Emerald Deposit Type And Occurrences Biology Essay

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Emerald occurs in several localities. According to Giuliani deposits of economical importance occurs in Afghanistan, Brazil, Colombia, Madagascar, Pakistan, Russia Zambia, and Zimbabwe with other occurrences in Australia, Austria, Bulgaria, Canada, China, Egypt, India, Mozambique, Nigeria, Norway, South-Africa, Somalia, Spain, Tanzania and the USA. Emerald origin and occurrences has been described by many researchers including ( e.g. Barton and Young, 2002; Zwaan, 2006; Giuliani et al, 1998; Kazmi et al, 1989, Ottaway et al, 1994 and many more) which has been briefly summarised by Groat et al (2008). The following section on some occurrences is adapted from these authors.

Columbia:

For centuries Colombia has produced the largest and finest quality emerald crystals in the world. The various emerald deposits in Colombia are located around two belts, the eastern and western side of the Cordillera Oriental. This is the easternmost section of three mountain ranges extending from the northern end of the Andes.

According to Branquet et al (1999a cited in Kathryn, 2000; Groat et al, 2008) the two belts are geochemically similar but differ in age and tectonic settings, the eastern side is about 65 millions year old and the western side about 32-38 millions year old. The Chivor, Gachalá, and Macanal deposits in the Guavió-Guatéque mining district is on the eastern side of the Cordillera Oriental (Giuliani et al., 1993). The western side of the Cordillera Oriental consists of Coscuez, Maripi, Muzo, La Pava, Peñas Blancas, and Yacopí deposits in the Vasquez-Yacopí mining district. Despite the rumour that these deposits are depleting, the La Pita find in the Maripi area in 1998 shows to be a promising deposit and should ensure that Colombian deposits remain a prolific source of emeralds for years to come ( Groat et al, 2008).

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Emerald in the Colombian deposit occurs in carbonate-silicate-pyrite veins, pockets, and breccias in Early Cretaceous black shale-limestone. On the eastern side the emerald deposits formed around the Cretaceous-Tertiary boundary during a soft tectonic event which was controlled by evaporite dissolution which is stimulated by gravity (Branquet et al., 1999a cited in Groat et al, 2008; Barton and Young 2002). On the western side the deposits are linked by faults and thrusts, which developed during a compressive tectonic period that occurred at the time of the Eocene-Oligocene boundary, before the major uplift of the Cordillera during the middle Miocene (Branquet et al., 1999a,b cited in Groat et al, 2008; Barton and Young 2002).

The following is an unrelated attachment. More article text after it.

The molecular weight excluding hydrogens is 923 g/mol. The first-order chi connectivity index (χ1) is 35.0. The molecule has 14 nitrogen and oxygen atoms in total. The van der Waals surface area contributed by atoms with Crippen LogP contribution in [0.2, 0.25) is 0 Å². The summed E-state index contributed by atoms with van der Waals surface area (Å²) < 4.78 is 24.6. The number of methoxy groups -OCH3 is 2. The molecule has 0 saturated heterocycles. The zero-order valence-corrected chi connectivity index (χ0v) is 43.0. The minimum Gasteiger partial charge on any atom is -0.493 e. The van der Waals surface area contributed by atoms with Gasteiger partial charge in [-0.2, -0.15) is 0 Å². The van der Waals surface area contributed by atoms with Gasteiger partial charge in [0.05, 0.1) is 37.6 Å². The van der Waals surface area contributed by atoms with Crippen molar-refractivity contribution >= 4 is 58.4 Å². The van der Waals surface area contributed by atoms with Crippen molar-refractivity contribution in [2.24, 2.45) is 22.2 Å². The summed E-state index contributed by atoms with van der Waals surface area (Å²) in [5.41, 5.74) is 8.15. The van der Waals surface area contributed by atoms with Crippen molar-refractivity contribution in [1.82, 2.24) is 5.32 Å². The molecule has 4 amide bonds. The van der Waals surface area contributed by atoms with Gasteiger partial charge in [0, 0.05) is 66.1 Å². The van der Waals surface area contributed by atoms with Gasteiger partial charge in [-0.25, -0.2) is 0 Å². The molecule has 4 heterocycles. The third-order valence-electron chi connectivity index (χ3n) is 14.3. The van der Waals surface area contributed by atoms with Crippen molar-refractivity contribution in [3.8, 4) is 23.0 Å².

The unusual Columbian deposit is structurally related to tectonic blocks, 200 to 300 m wide, with no evidence of magmatic or pegmatitic activity and emerald mineralization is contained in black shales altered by Na and Ca metasomatism. The deposits are believed to have formed as a result of hydrothermal growth associated with tectonic activity (Ottaway et al., 1994; Giuliani et al., 1995; Branquet et al., 1999a, cited in Groat et al, 2008; Barton and Young 2002). It is suggested that these deposit have an evaporitic hydrothermal source, the deriving fluids from depths of 7 km and temperatures of at least 250oC to 400oC interacted with salt beds becoming highly alkaline (up to 40 wt.% NaCl). These saline fluids than migrated through sedimentary sequence along thrust planes before reaching black shales in the back arc basin (Groat et al, 2008; Barton and young, 2002). Ottaway (1991) as quoted in Groat et al (2008) reported precipitation temperatures of emerald at the Muzo deposit at about 325 °C, while Cheilletz et al. (1994) reported temperatures of 290 -360oC for Coscuez mine (Groat et al, 2008).

Ottaway et al. (1994), suggested the fluids transported evaporitic sulphate to promissing sites, where it was thermochemically reduced by bitumen-derived H2S to produce native sulphur and pyrite. The sulphur produced by this method reacted with the organic matter in the shales to release trapped Cr, V, and Be, which in turn enabled emerald formation (Ottaway et al., 1994). This idea of sulphur production by thermochemical reduction was argued by Chielletz and Giuliani (1996) and Giuliani et al. (2000b cited in Groat et al, 2008) but emphasized on the role of organic matter in the formation of Colombian emeralds. They proposed a redox reaction involving large organic molecules, a carbonic hydrate, and SO42−, this would generate large quantities of HCO3 − and H2S, which then reacted with Ca2+ and Fe2+ (extracted from the black shale by the hydrothermal fluid) to produce calcite and pyrite. These minerals are closely associated with the emeralds in the veins and breccias.